Connecting islands of innovation – by digital journey

First thing’s first:

Now that’s the selfie done, let’s talk about the teaching tool.  I used ‘my life elsewhere‘ today with my Year 10 class as we were talking about using economic and social measures of development. Before you read much further, visit the site and have an explore.  

This wonderful nugget of a site came from Matt Podders, general legend of a geographer.  I’ve chosen to use this as an illustration of how connected teaching is beacuse I came across it on the SLN Geography Forum.  To me, one of the appeals of the ‘chalk’ face has always been that you’re basically left and trusted to get on with it on a day to day basis.  That means that teachers can subvert.  At least, that has always been the case for me.
However, that really becomes a bit of a mission, especially when the educational landscape is shifted so much.  Geography, in particular, is a dynamic subject that changes each week.  That’s when being on ones own becomes a bit of a drag. Islands of innovation are difficult to maintain and the internet connects them into archipelagos and continents, heading to a Pangaea that is self-sustaining.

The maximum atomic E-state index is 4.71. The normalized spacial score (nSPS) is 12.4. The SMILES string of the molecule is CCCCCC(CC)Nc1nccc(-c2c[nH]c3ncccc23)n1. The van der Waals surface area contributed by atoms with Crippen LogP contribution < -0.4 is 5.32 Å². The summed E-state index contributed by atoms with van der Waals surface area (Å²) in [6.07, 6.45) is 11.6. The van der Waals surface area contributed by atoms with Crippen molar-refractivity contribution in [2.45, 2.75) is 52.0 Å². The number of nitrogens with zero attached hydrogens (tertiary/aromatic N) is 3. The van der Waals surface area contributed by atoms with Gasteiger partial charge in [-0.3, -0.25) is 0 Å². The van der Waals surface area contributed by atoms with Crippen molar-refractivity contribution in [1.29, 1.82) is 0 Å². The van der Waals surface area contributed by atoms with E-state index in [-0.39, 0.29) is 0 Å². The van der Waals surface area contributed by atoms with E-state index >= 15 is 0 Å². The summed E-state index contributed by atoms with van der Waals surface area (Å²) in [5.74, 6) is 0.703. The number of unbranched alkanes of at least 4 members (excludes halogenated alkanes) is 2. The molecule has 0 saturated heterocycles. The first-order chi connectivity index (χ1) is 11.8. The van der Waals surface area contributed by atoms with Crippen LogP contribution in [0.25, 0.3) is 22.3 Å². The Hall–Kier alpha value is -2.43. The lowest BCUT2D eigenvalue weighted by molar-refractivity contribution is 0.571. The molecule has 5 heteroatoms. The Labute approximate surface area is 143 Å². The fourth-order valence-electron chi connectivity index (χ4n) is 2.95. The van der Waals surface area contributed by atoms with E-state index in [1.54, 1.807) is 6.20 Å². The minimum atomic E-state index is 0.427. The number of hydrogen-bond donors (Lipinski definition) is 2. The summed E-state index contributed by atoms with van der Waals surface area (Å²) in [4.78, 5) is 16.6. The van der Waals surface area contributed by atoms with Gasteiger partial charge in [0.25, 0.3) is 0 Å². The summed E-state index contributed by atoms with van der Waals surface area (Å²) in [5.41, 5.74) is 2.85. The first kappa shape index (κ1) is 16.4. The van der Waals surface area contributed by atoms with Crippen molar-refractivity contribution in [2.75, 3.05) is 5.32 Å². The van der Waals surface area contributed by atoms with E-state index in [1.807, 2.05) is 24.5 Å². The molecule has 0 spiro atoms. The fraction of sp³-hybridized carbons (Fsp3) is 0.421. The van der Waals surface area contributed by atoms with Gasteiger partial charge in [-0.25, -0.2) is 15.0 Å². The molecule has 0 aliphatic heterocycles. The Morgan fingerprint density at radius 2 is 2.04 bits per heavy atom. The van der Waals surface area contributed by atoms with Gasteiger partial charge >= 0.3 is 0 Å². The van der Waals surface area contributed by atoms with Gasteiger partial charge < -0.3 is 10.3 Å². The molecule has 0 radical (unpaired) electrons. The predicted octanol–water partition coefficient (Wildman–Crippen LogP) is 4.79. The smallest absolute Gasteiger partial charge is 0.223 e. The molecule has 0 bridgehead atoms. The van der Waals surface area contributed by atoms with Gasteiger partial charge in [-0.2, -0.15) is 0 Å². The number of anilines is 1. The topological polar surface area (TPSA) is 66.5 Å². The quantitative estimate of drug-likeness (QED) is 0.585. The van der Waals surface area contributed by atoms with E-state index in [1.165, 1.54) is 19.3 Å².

Imagine a world before Twitter.  I was sat in a room at the University oif Durham, ready to learn as an eager PGCE student, when Chris Durbin entered the room.  It was a great session that covered many great ICT related ideas, but the main takeaway was his introduction to the world of the SLN Geography Forum.
This wonderful place was a source of inspiration and late night banter and I am still connected to truly legendary geography teachers from that time in 2003 onward.  It was, and is, a place to share ideas and debate change.  Of course, it became a little feral and twitter came along, but SLN’s forum introduced me to blogging.  I started that in 2006 thanks to Ollie Bray, now a Headteacher in the Cairngorms when I visited the Scottish Association of Geography Teachers’ annual conference in Dundee.
Twitter has become a frustrating place for some, but like any online space, it’s easy to ignore and turn off.  
What struck me was the willingness to share and the kindness of strangers.  Just step back for a moment and tune out the white noise of rubbish (perhaps around the progressive/traditionalist or college of teaching tosh), and reflect. People who have never met each other are willing to help.  
Over the years I’ve received CD-Roms trhough the post, met up with strangers in barns and been saved from the brink of insanity before an inspection, all through simple posts on sites such as SLN Geography and twitter. Receiving help from people with no interest or care other than to assist a fellow teacher and try to ensure young people are getting the best deal, even if that’s not in their own school. Taking time out of planning and marking their own lessons in order to help.
That all causes spectacular goosebumps and an overwhelming sense of well-being and pride.
Sure, there are muppets. Sure, there are disagreements. But the very fact that they show up in the first place is what I love about teaching.

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